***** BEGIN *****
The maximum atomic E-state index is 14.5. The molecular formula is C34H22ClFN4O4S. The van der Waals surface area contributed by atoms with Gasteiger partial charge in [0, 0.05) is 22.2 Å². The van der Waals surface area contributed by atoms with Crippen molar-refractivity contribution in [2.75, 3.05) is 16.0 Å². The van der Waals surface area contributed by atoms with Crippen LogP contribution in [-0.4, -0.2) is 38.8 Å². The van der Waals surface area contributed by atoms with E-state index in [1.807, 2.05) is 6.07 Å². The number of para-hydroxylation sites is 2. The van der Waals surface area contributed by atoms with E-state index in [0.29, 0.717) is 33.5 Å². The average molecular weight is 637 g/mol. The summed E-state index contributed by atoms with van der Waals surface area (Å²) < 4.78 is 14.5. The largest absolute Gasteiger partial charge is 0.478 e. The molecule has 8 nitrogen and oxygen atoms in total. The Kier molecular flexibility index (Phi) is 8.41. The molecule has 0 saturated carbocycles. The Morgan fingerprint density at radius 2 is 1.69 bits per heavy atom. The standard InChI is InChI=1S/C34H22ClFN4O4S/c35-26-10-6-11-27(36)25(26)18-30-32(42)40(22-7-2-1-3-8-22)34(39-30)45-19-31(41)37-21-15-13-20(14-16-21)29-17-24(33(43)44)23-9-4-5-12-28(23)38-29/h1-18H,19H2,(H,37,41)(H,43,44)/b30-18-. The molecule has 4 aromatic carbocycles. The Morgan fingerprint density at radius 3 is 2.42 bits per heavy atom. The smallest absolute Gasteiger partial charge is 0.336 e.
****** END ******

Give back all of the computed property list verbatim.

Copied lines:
The maximum atomic E-state index is 14.5. The molecular formula is C34H22ClFN4O4S. The van der Waals surface area contributed by atoms with Gasteiger partial charge in [0, 0.05) is 22.2 Å². The van der Waals surface area contributed by atoms with Crippen molar-refractivity contribution in [2.75, 3.05) is 16.0 Å². The van der Waals surface area contributed by atoms with Crippen LogP contribution in [-0.4, -0.2) is 38.8 Å². The van der Waals surface area contributed by atoms with E-state index in [1.807, 2.05) is 6.07 Å². The number of para-hydroxylation sites is 2. The van der Waals surface area contributed by atoms with E-state index in [0.29, 0.717) is 33.5 Å². The average molecular weight is 637 g/mol. The summed E-state index contributed by atoms with van der Waals surface area (Å²) < 4.78 is 14.5. The largest absolute Gasteiger partial charge is 0.478 e. The molecule has 8 nitrogen and oxygen atoms in total. The Kier molecular flexibility index (Phi) is 8.41. The molecule has 0 saturated carbocycles. The Morgan fingerprint density at radius 2 is 1.69 bits per heavy atom. The standard InChI is InChI=1S/C34H22ClFN4O4S/c35-26-10-6-11-27(36)25(26)18-30-32(42)40(22-7-2-1-3-8-22)34(39-30)45-19-31(41)37-21-15-13-20(14-16-21)29-17-24(33(43)44)23-9-4-5-12-28(23)38-29/h1-18H,19H2,(H,37,41)(H,43,44)/b30-18-. The molecule has 4 aromatic carbocycles. The Morgan fingerprint density at radius 3 is 2.42 bits per heavy atom. The smallest absolute Gasteiger partial charge is 0.336 e.